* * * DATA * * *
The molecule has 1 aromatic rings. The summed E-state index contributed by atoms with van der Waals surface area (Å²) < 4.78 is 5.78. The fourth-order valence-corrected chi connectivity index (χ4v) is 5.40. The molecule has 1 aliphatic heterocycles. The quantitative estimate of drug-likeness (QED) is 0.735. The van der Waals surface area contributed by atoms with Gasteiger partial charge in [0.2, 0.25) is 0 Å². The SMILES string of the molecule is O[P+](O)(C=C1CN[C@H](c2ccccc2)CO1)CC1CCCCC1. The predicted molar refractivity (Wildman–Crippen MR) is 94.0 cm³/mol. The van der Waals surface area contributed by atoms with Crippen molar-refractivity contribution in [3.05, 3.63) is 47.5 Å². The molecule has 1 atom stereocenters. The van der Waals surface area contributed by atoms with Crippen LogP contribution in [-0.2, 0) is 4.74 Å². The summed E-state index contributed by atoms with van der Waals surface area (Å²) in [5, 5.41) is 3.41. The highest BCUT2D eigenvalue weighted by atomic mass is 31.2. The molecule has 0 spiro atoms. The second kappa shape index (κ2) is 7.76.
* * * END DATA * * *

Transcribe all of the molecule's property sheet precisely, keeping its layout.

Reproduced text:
The molecule has 1 aromatic rings. The summed E-state index contributed by atoms with van der Waals surface area (Å²) < 4.78 is 5.78. The fourth-order valence-corrected chi connectivity index (χ4v) is 5.40. The molecule has 1 aliphatic heterocycles. The quantitative estimate of drug-likeness (QED) is 0.735. The van der Waals surface area contributed by atoms with Gasteiger partial charge in [0.2, 0.25) is 0 Å². The SMILES string of the molecule is O[P+](O)(C=C1CN[C@H](c2ccccc2)CO1)CC1CCCCC1. The predicted molar refractivity (Wildman–Crippen MR) is 94.0 cm³/mol. The van der Waals surface area contributed by atoms with Crippen molar-refractivity contribution in [3.05, 3.63) is 47.5 Å². The molecule has 1 atom stereocenters. The van der Waals surface area contributed by atoms with Crippen LogP contribution in [-0.2, 0) is 4.74 Å². The summed E-state index contributed by atoms with van der Waals surface area (Å²) in [5, 5.41) is 3.41. The highest BCUT2D eigenvalue weighted by atomic mass is 31.2. The molecule has 0 spiro atoms. The second kappa shape index (κ2) is 7.76.